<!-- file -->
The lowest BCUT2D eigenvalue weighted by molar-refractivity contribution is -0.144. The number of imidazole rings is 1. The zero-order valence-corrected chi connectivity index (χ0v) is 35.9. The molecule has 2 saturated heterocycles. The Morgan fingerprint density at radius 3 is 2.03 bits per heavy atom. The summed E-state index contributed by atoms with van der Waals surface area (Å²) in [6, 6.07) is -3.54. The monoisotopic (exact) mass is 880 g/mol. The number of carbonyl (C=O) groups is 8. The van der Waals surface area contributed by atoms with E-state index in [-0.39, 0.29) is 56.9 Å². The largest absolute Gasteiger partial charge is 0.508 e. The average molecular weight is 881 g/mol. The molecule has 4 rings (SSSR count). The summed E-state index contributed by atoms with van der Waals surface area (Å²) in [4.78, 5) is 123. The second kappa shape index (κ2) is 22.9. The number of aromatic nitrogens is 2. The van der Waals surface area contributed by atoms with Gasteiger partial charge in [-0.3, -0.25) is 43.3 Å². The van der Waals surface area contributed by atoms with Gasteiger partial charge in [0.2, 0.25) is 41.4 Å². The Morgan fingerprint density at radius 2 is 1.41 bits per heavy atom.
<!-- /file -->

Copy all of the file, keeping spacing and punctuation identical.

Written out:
The lowest BCUT2D eigenvalue weighted by molar-refractivity contribution is -0.144. The number of imidazole rings is 1. The zero-order valence-corrected chi connectivity index (χ0v) is 35.9. The molecule has 2 saturated heterocycles. The Morgan fingerprint density at radius 3 is 2.03 bits per heavy atom. The summed E-state index contributed by atoms with van der Waals surface area (Å²) in [6, 6.07) is -3.54. The monoisotopic (exact) mass is 880 g/mol. The number of carbonyl (C=O) groups is 8. The van der Waals surface area contributed by atoms with E-state index in [-0.39, 0.29) is 56.9 Å². The largest absolute Gasteiger partial charge is 0.508 e. The average molecular weight is 881 g/mol. The molecule has 4 rings (SSSR count). The summed E-state index contributed by atoms with van der Waals surface area (Å²) in [4.78, 5) is 123. The second kappa shape index (κ2) is 22.9. The number of aromatic nitrogens is 2. The van der Waals surface area contributed by atoms with Gasteiger partial charge in [-0.3, -0.25) is 43.3 Å². The van der Waals surface area contributed by atoms with Gasteiger partial charge in [0.2, 0.25) is 41.4 Å². The Morgan fingerprint density at radius 2 is 1.41 bits per heavy atom.